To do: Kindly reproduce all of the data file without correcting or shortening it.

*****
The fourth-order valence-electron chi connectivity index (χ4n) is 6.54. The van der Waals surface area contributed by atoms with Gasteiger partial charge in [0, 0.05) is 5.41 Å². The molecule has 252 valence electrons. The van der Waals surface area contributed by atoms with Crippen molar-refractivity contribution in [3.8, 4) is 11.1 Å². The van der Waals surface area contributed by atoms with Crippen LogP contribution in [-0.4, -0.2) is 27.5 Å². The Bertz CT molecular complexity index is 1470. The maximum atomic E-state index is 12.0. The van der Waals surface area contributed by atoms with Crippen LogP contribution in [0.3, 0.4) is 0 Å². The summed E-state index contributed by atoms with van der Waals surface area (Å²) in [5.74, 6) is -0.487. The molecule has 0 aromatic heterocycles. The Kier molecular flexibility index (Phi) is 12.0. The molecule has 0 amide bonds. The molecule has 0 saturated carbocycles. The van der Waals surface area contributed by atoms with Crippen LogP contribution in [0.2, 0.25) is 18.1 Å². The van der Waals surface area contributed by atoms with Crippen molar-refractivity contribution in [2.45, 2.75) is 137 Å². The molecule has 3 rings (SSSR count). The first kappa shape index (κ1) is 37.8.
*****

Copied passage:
The fourth-order valence-electron chi connectivity index (χ4n) is 6.54. The van der Waals surface area contributed by atoms with Gasteiger partial charge in [0, 0.05) is 5.41 Å². The molecule has 252 valence electrons. The van der Waals surface area contributed by atoms with Crippen molar-refractivity contribution in [3.8, 4) is 11.1 Å². The van der Waals surface area contributed by atoms with Crippen LogP contribution in [-0.4, -0.2) is 27.5 Å². The Bertz CT molecular complexity index is 1470. The maximum atomic E-state index is 12.0. The van der Waals surface area contributed by atoms with Crippen LogP contribution in [0.3, 0.4) is 0 Å². The summed E-state index contributed by atoms with van der Waals surface area (Å²) in [5.74, 6) is -0.487. The molecule has 0 aromatic heterocycles. The Kier molecular flexibility index (Phi) is 12.0. The molecule has 0 amide bonds. The molecule has 0 saturated carbocycles. The van der Waals surface area contributed by atoms with Crippen LogP contribution in [0.2, 0.25) is 18.1 Å². The van der Waals surface area contributed by atoms with Crippen molar-refractivity contribution in [2.45, 2.75) is 137 Å². The molecule has 3 rings (SSSR count). The first kappa shape index (κ1) is 37.8.